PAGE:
By Caroline Spencer
On her first acting credit Thandiwe Newton’s name was misspelled. It remained that way in every acting role she had for the next three decades. Her Zimbabwean name was anglicised by the film industry, against her will.
Women in the film industry face challenges, to say the least. For women of colour the industry is even more brutal. Thandiwe recently recalled turning down a lead role in the 2000 film Charlie’s Angels. The producer Amy Pascal asked her to not play her role as an Angel as college educated, signifying that a college-educated black woman in a mainstream film was “not believable”. This is a film where Crispin Glover is a hair snatching fetishist with kung-fu master skills. Tim Curry, or Dr Frank N Furter as he is known in my heart, wrestles Bill Murray in a sumo costume. If this movie was aiming for believability, I must have missed it.
The issue is not ‘believability’ as feckless white people like Pascal may think, but a clear example of racist micro-aggression. An incident not egregious enough to be classed as out and out racism, but an act that subtly minimises the worth and dignity of a person of colour. With her name being misspelled for years, Thandiwe is taking back some power that has been siphoned off from incidents like these.
Name pronunciations can also be a site of micro-aggressions. A famous example of this could be seen in an interview between comedian Hasan Minhaj and Ellen DeGeneres on her show in 2019. As he sits down, Ellen mispronounces his name. He quickly corrects her. Then she corrects him correcting her, as if he doesn’t know how to pronounce his own name. He then hits her and the audience with the indelible line “If you can pronounce Ansel Elgort, you can pronounce Hasan Minhaj.” Ellen laughs awkwardly and the interview continues. Thankfully, it was the last time Ellen ever displayed a shifty attitude. Cue the collective sigh of relief.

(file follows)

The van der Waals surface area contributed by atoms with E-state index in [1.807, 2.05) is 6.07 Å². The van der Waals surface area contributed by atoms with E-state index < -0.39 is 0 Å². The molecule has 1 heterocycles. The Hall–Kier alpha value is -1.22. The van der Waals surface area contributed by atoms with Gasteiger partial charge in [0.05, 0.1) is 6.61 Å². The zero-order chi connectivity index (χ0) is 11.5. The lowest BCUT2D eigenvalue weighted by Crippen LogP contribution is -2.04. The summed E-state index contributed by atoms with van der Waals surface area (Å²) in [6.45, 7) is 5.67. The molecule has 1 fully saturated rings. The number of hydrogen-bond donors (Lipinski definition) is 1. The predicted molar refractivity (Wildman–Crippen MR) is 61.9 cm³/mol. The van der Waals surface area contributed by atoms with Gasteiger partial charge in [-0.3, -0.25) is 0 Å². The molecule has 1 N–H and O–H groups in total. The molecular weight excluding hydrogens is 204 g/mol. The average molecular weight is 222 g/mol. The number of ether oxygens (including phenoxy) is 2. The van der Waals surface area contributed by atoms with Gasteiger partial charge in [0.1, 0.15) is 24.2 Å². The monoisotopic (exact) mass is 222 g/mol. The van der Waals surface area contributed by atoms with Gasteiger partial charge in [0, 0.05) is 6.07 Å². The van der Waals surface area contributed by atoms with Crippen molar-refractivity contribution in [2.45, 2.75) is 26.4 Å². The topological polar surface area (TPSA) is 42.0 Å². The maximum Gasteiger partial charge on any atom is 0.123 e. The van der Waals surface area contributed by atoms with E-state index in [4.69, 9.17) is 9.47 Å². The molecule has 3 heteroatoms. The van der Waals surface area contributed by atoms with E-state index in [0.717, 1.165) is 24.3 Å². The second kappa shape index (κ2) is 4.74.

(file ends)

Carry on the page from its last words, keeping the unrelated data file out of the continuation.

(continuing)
Minhaj shone a light on how white people treat names that fall outside of a predetermined “traditional” naming paradigm. White people with unusual names are treated as ‘cultured’, ‘exotic’, like Timotheé Chalamet or just a little more interesting than plain old John Smith.
Black and brown people are mocked with derision or simply ignored over their own names. During the 2020 US election, Republican senator David Perdue referred to future Vice President Kamala Harris as “Kah-mah-la or Kah-ma-la or Kamala-mala-mala, I don’t know, whatever”. He later excused the insulting comment as a simple mistake. Harris had been a co-worker of this man for four years at that point, in the US Senate. Claiming that he couldn’t pronounce her name is simply facetious.
Harris is the first woman of colour to hold the position of Vice President. She was born to an Indian mother and Jamaican father. Mocking her name was a clear attempt to other her, make her seem ill-equipped to represent real (read: white) Americans. It is through nefarious acts like ‘mispronunciations’ that powerful people can express racism without having to fully face consequences. Just enough plausible deniability to attack a person.
In a system like this, the power of a name can hold a person back or forward. But times are changing; people are growing aware of the insidious nature of racism and how it manifests through micro-aggressions and ignorance. This culmination point is may be why it’s so powerful and positive to see Newton claim back the name that was lost to her due to ignorance.